There is a world of difference between knowing about leadership and becoming an effective leader. I may be wrong about this, but from my reading and conversations with colleagues and clients, I get the impression that relatively few supervisors and managers and even fewer C-level executives, entrepreneurs and board members actively pursue disciplined professional leadership development. They read books, articles and blogs about leadership, and they attend workshops and seminars—so they know about leadership. But were they born leaders or are they made leaders?
Can leadership be made or are you born with it? Leadership coach and author Erika Andersen (Leading So People Follow) believes that like most human capabilities, leadership capability falls along a bell curve. There are born leaders (few) and there are made leaders (most).
There’s the 10-15% at the tip of the bell curve; they are born leaders who start out good and tend to get better.
At the bottom of the curve are the 10-15% of people who are never going to be very good leaders no matter how hard they try; they simply do not have the innate wiring.
In the middle of the curve is the vast majority of us; most of us have some degree of innate leadership capability that can be developed. This is where the real potential for made leaders lies.
Most of the people in the middle of the curve can actually become very good leaders—and even great leaders. Over time, they can acquire new leadership skills. They are not, however, likely to acquire and perfect those skills simply from reading books or attending an occasional seminar.
Harold D. Stolovitch and Erica J. Keep’s book title Telling Ain’t Training has become an axiom in the learning field. The goal of training is not simply to pass on information; it is to teach new skills and change behavior. When you tell people about leadership or they read about leadership, they might intellectually understand what you want them to know, but that doesn’t mean that they have acquired new skills.
Think about learning to ski. Let’s say someone gives you verbal instructions on how it is done, shows you a video, and provides you with a how-to manual to read. Are you ready to head off to Aspen, strap on some skis and hurl yourself down the advanced slopes? There is a world of difference between knowing about skiing and having the skill to ski. Most people need someone to help them practice some skills (like how to stop) on the bunny slope. They need to practice—and they need someone to work with them on the slopes.
Leadership development works the same way: we need to practice—and we need someone to work with us in the field so the leadership skills we learn become firmly ingrained and habitual and we can become "made leaders".
Many leadership lessons, however, are not just about acquiring new skills. Many leadership lessons are about unlearning old habits, default reactions, and assumptions about human nature in order to adopt new and different choices and behaviors. The key to this unlearning—and the becoming a good leader—is self-awareness.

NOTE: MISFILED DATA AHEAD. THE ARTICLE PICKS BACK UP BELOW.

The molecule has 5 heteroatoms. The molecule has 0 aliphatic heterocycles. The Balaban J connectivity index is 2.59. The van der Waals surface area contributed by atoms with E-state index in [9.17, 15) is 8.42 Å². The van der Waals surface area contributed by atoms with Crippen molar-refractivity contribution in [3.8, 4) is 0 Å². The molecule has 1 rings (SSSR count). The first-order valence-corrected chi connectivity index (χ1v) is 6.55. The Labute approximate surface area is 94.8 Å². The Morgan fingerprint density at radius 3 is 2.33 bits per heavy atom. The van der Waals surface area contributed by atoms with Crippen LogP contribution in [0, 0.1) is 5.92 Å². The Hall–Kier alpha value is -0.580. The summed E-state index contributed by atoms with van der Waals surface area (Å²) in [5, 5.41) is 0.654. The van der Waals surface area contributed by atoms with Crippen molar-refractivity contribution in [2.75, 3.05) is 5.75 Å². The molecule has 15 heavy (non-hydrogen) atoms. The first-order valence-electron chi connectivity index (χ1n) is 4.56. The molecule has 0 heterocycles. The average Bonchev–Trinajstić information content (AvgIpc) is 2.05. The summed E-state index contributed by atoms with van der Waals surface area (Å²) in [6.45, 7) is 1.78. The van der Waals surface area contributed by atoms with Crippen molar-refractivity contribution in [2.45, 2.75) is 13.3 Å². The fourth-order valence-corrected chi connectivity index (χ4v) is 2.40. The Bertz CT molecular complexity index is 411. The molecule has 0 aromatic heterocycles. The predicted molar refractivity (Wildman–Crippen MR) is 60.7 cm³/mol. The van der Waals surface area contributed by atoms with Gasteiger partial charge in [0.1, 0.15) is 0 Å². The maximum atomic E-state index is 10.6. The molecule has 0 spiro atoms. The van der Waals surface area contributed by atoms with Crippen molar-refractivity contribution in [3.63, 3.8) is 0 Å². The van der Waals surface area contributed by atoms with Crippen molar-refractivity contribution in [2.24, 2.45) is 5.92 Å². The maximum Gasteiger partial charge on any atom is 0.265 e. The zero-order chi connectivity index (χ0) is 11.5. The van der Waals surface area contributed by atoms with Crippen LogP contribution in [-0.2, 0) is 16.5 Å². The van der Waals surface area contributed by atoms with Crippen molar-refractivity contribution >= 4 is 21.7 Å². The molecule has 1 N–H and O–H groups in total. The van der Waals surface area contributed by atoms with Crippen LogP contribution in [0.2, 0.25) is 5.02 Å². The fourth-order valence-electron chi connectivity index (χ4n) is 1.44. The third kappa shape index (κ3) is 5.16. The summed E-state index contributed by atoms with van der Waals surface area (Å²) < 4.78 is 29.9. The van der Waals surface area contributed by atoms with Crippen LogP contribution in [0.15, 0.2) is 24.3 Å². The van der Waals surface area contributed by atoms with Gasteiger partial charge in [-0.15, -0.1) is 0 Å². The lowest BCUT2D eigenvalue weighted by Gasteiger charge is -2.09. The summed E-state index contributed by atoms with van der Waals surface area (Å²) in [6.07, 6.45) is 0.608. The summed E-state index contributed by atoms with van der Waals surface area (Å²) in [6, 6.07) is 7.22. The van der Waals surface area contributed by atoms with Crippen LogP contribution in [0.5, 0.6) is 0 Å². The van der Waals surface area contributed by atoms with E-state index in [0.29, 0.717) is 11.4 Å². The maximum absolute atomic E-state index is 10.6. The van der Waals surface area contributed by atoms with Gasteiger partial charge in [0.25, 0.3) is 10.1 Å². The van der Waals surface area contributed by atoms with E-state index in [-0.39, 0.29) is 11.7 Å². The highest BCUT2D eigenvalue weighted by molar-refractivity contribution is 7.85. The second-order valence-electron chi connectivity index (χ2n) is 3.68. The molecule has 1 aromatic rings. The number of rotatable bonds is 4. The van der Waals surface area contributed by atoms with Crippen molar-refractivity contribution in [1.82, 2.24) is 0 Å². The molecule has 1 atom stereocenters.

By becoming self-aware I don’t mean becoming self-absorbed. I’ve worked with far too many “leaders” who are way too focused on themselves, their evolution, their drama—it’s all about me—to ever become really great leaders. Becoming truly self-aware means to cultivate an accurate sense of how you stand in the world—which includes such things as:
The kind of self-awareness will never be found in a book or achieved in a 3-day seminar. You need someone to challenge you when you say you think you have great relationship-building skills, but people actually find you somewhat insensitive and overbearing. You need someone who can agree that you have excellent communication skills—and then ask you what keeps you from speaking up and using them. And you need someone who can give you a “thumbs up” when you nail it! None of us can really see ourselves with total clarity without assistance. As Andersen says, it’s like trying to know what you look like without having a mirror.
If you want to be an effective made leader, you need to learn certain skills through practice and coaching—but you also need to have an accurate picture of how you operate in the world. To get that picture you need someone (or perhaps even a group of people) who knows you well, wants what is best for you, and is willing to be drop-dead honest with you in the service of that.
Kevin Dincher is an organization development consultant, professional development coach and educator with 30 years of experience that includes not only OD consulting but also work in adult education, counseling psychology and crisis management, program and operations management, and human resources.